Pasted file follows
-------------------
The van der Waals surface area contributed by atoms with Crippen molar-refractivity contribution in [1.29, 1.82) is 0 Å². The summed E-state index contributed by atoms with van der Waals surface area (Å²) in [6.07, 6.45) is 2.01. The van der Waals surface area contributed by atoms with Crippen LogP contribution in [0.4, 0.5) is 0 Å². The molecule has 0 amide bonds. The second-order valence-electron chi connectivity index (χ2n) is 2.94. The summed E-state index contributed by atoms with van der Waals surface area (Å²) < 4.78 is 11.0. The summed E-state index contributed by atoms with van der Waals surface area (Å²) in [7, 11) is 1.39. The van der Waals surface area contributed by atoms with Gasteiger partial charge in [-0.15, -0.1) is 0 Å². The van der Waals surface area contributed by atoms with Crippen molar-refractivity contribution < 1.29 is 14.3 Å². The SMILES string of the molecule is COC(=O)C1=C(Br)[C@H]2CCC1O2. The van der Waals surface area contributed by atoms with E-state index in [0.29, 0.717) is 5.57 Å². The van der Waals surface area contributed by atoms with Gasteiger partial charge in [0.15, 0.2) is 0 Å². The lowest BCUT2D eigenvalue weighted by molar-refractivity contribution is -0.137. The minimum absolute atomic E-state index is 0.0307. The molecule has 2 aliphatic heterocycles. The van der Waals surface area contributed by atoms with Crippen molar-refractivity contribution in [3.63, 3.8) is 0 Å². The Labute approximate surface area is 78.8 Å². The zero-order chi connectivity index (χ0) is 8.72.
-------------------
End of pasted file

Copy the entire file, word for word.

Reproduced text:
The van der Waals surface area contributed by atoms with Crippen molar-refractivity contribution in [1.29, 1.82) is 0 Å². The summed E-state index contributed by atoms with van der Waals surface area (Å²) in [6.07, 6.45) is 2.01. The van der Waals surface area contributed by atoms with Crippen LogP contribution in [0.4, 0.5) is 0 Å². The molecule has 0 amide bonds. The second-order valence-electron chi connectivity index (χ2n) is 2.94. The summed E-state index contributed by atoms with van der Waals surface area (Å²) < 4.78 is 11.0. The summed E-state index contributed by atoms with van der Waals surface area (Å²) in [7, 11) is 1.39. The van der Waals surface area contributed by atoms with Gasteiger partial charge in [-0.15, -0.1) is 0 Å². The van der Waals surface area contributed by atoms with Crippen molar-refractivity contribution < 1.29 is 14.3 Å². The SMILES string of the molecule is COC(=O)C1=C(Br)[C@H]2CCC1O2. The van der Waals surface area contributed by atoms with E-state index in [0.29, 0.717) is 5.57 Å². The van der Waals surface area contributed by atoms with Gasteiger partial charge in [0.15, 0.2) is 0 Å². The lowest BCUT2D eigenvalue weighted by molar-refractivity contribution is -0.137. The minimum absolute atomic E-state index is 0.0307. The molecule has 2 aliphatic heterocycles. The van der Waals surface area contributed by atoms with Crippen molar-refractivity contribution in [3.63, 3.8) is 0 Å². The Labute approximate surface area is 78.8 Å². The zero-order chi connectivity index (χ0) is 8.72.